Ferry passenger is mystified by seahorse
An accessibility sign featuring people with seahorse heads on an Auckland ferry has left a Waiheke resident ‘‘mystified’’.
Actor Erueti Brown was travelling from Waiheke Island to Auckland two weeks ago when he noticed the sign in a Fullers ferry.
Sitting on the upper deck, Brown was annoyed because people had not closed the toilet door properly which meant it kept opening and closing, he said.
‘‘But then I looked at the door and saw the sign and thought, ‘what?’,’’ Brown said. ‘‘I do have a habit of finding those sorts of things around which is why I took a photo of it.’’
Taking to Fullers’ Facebook page to ask about the sign’s meaning, a Fullers’ spokesperson said its ferry, now called the Takahe¯, was originally a vessel from Australia.
It was first called the Fantasea Sunrise, which was why there were symbols of seahorses, the spokesperson said.
‘‘The original signage was in place when the vessel was commissioned in Australia,’’ the spokesperson said. ‘‘We’ve kept her original signage to honour her history.’’
While Fullers’ response went some way, Brown felt as though he was left with more questions, he said.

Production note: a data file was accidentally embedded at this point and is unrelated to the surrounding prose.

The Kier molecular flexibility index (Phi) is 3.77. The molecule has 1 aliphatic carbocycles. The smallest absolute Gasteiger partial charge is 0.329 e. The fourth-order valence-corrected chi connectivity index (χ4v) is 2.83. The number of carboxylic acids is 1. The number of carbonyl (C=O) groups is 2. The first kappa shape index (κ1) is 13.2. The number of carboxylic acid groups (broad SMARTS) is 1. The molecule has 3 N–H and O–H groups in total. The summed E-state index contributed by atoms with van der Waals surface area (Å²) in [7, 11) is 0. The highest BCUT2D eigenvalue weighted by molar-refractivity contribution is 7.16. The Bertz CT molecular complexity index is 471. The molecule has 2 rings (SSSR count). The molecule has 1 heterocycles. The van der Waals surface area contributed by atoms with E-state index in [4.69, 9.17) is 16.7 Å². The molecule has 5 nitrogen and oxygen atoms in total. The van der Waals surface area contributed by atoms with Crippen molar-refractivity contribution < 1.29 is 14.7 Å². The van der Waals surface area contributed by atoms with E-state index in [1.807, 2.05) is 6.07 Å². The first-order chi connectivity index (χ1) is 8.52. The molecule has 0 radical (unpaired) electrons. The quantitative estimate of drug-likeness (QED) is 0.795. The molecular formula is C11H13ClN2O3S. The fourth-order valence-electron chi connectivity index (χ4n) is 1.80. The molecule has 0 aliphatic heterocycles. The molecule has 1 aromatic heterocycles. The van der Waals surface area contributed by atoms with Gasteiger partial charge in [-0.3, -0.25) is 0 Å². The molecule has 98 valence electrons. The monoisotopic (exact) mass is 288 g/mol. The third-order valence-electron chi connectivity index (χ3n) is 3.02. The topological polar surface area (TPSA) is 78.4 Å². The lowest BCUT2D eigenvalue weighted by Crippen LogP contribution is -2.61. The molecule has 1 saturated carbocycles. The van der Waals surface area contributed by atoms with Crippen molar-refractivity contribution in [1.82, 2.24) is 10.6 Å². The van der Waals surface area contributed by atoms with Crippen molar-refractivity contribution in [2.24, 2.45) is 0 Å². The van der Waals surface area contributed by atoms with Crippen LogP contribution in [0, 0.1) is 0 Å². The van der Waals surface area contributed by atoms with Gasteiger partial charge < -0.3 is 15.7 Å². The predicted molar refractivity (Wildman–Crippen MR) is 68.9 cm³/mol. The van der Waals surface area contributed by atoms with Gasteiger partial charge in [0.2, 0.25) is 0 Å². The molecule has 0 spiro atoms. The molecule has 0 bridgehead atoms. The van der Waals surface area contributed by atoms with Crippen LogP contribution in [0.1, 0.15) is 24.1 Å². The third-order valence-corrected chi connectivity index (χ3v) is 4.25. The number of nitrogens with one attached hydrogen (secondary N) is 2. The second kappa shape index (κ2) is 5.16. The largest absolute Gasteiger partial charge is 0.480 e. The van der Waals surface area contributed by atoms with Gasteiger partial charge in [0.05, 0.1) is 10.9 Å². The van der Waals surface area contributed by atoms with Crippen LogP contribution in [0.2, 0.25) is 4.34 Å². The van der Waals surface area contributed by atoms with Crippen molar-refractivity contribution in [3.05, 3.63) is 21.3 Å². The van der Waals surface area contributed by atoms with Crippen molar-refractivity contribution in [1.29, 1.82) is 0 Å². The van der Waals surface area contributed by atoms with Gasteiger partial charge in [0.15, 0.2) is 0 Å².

He was unsure what the sign had to do with being accessible, Brown said.
‘‘It just makes no sense. I don’t get what the two pictures together mean.’’
Brown thought because the sign was so ambiguous that it could be seen as offensive, he said.
CCS Disability Action’s national manager of access and infrastructure BJ Clark said ‘‘whilst I accept that the sign was already part of the ferry when purchased and there is no intention from Fullers to offend anyone, I am concerned that some will find it offensive’’.
CCS Disability Action is a nationwide organisation which provides support, advocacy and information for people with a disability.
‘‘We would prefer that standard signage was used, bearing in mind also that many tourists will use the ferry and they may not understand the current signage,’’ Clark said.
‘‘Therefore, I would recommend the removal of the sign and it be replaced with the international symbol of access.’’
Fullers had no comment beyond the response on its Facebook page.
The accessibility sign on a Fullers ferry features people with seahorse heads.